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Jon Langford's Four Lost Souls

Jon Langford's Four Lost Souls – 2017 (Bloodshot)

Reviewed by Brian Baker

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Jon Langford shifts musical gears as effortlessly as a European race car driver on a Grand Prix course. Looking at the totality of his career (The Mekons, Waco Brothers, Skull Orchard, the Three Johns, Wee Hairy Beasties, Pine Valley Cosmonauts, Bad Luck Jonathan, God knows what else), it hardly seems as though one peg could have fit into all those oddly shaped holes, and yet Langford has managed to make each entity unique based on his own singular input and the influences of the people joining him on each fascinating ride. Let's not even get into his art, production and session career.

Langford's latest, his first since 2014's "Here Be Monsters," was birthed when he met legendary bassist Norbert Putnam two years ago at the Country Music Hall of Fame's installation of the Dylan, Cash and the Nashville Cats exhibit, for which Langford had provided artwork. A longtime fan of his creative endeavors, Putnam invited Langford to record in the heart of the Muscle Shoals crucible and so, in November 2016, in the shadow of the contentious election, Langford and a murderer's row of musical talent (including Swampers David Hood and Randy McCormick, pedal steeler Pete Finney, and angelic vocalists Bethany Thomas, Tawny Newsome and Tomi Lunsford, among others) produced "Four Lost Souls" in four days.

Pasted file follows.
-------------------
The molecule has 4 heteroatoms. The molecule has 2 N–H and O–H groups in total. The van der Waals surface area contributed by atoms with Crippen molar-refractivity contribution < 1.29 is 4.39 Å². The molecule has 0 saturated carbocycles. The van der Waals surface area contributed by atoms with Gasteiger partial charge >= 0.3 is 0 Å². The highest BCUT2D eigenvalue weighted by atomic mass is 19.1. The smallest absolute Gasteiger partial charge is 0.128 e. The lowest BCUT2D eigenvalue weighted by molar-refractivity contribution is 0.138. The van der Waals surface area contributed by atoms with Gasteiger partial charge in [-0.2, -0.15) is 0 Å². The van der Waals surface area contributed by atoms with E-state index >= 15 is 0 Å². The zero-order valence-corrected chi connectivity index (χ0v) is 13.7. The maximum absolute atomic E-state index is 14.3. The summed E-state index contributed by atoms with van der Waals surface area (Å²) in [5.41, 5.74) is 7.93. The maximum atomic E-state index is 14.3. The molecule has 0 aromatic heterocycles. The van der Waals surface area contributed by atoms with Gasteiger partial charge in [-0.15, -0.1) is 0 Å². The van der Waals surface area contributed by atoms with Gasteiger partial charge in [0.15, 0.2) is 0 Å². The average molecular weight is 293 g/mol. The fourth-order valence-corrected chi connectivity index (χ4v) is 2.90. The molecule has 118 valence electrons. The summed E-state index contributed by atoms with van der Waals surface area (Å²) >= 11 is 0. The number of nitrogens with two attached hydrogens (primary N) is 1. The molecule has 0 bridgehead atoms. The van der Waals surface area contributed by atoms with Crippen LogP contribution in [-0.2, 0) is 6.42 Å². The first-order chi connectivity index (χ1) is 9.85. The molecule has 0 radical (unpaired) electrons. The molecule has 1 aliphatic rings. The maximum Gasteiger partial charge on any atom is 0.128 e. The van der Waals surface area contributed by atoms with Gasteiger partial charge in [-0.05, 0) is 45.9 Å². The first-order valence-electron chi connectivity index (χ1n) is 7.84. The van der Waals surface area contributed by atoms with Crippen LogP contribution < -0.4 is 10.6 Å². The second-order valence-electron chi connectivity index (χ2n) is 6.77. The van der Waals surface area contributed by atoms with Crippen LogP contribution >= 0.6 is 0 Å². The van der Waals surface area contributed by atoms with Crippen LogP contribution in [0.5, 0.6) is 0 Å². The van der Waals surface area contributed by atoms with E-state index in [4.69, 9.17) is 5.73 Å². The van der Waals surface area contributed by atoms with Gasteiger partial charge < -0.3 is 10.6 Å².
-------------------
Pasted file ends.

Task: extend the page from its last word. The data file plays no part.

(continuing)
The album starts off in fairly traditional yet completely atypical country territory with "Poor Valley Radio," a patented twisted Langford tale of woe and dented redemption ("When I die, baby, will you bury me up on a hill, standing upright in a glass coffin..."), which is immediately followed by the soulful Byrdsy jangle of "Natchez Trace" and the B3 hymnal of "I Thought He Was Dead." And so it goes for 45 minutes; a twangy soul sea chanty ("Fish Out of Water"), the Welsh Everly Brothers ("Half Way Home"), a rootsy rocker ("What's My Name?"), a country weeper ("Masterpiece"), political commentary disguised as a Roger Miller novelty ("Snake Behind Glass"). It's all over the place, it's all magnificent, and it's the latest proof that Jon Langford will thankfully never make just one kind of album.